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  • 7. Short TD Run Vs. Buffalo

    During the 1991 season, Sanders rushed for a career-high 16 touchdowns. It was no surprise that Detroit had its best season of the Super Bowl era either, advancing all the way to the NFC Championship before losing to Washington.

    On a blistery Sunday during the final week of the regular season, the Lions went into Buffalo and took the Bills out in overtime, scoring all 17 of their points in the fourth quarter and OT. It was the only time ALL YEAR that Buffalo would lose at home.

    Sanders finished with 108 yards in the tough conditions, and completed the most impressive one-yard run I’ve seen in a long time. The second he took the handoff from quarterback Erik Kramer, Sanders already knew what he needed to do. His immediate spin move left a defender face-first on the ground. That’s embarrassing.

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  • 6. 80-Yard Run With One Shoe

    He did what?! Sanders pulled this off against Tampa Bay, running so quick a defender yanked off one of his shoes in an attempt to bring him down. Sanders not only stayed up but he ran basically 80 yards with just one shoe on, finally being brought down inside the Bucs’ 10-yard line.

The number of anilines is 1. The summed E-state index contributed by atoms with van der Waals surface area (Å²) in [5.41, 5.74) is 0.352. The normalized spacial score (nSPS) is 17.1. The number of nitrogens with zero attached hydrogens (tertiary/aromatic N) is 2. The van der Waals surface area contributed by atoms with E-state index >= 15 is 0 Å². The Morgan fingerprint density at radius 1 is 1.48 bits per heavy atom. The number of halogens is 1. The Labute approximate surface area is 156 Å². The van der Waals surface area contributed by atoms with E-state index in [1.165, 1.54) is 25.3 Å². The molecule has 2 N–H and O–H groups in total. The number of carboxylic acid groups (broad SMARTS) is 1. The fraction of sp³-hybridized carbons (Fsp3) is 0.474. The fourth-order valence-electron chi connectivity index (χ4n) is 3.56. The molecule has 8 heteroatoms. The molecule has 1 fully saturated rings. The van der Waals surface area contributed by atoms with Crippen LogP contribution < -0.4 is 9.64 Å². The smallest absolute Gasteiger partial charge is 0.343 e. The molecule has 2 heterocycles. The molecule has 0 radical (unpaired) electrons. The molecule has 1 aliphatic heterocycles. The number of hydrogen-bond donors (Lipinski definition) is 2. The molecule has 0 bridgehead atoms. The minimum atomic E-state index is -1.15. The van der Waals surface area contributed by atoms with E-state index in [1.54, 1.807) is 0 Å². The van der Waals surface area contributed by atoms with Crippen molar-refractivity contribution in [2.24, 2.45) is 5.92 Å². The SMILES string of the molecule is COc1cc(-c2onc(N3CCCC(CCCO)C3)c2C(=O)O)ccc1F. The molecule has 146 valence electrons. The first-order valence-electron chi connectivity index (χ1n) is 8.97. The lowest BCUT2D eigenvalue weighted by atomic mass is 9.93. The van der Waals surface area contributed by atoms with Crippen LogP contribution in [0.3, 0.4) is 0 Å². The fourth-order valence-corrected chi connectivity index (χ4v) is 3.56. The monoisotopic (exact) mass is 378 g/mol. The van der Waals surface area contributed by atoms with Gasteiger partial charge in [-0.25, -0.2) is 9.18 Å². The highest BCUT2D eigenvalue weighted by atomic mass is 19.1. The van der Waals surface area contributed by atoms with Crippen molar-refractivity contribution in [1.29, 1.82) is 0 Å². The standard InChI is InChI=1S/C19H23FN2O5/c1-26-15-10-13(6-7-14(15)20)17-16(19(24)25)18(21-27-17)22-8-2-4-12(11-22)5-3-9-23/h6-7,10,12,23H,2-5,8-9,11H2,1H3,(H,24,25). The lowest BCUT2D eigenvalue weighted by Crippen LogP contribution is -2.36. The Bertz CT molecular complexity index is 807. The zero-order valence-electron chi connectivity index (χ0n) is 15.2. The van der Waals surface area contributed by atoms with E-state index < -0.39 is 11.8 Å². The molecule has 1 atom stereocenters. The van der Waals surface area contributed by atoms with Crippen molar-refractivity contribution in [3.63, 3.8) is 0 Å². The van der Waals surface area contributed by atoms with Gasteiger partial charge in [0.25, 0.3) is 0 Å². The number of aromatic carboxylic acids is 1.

While the actual run was relatively tame, the fact that he did it all with only one shoe might make this one the best run I’ve ever seen.

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  • 5. TD Run Vs. Colts

    By this point, quarterback Rodney Peete had played with Sanders for two and a half years. He came in with Sanders as a rookie. The two of them knew each other inside and out. So once Peete saw Sanders pull off a spin move — almost identical to another move on this list — and then turn a defender’s ankles immediately after, he knew it was on. Even with Sanders three or four yards into the backfield, the quarterback was already signaling for a touchdown.

    This was one of two TDs on the day for Barry, as he went for 179 yards.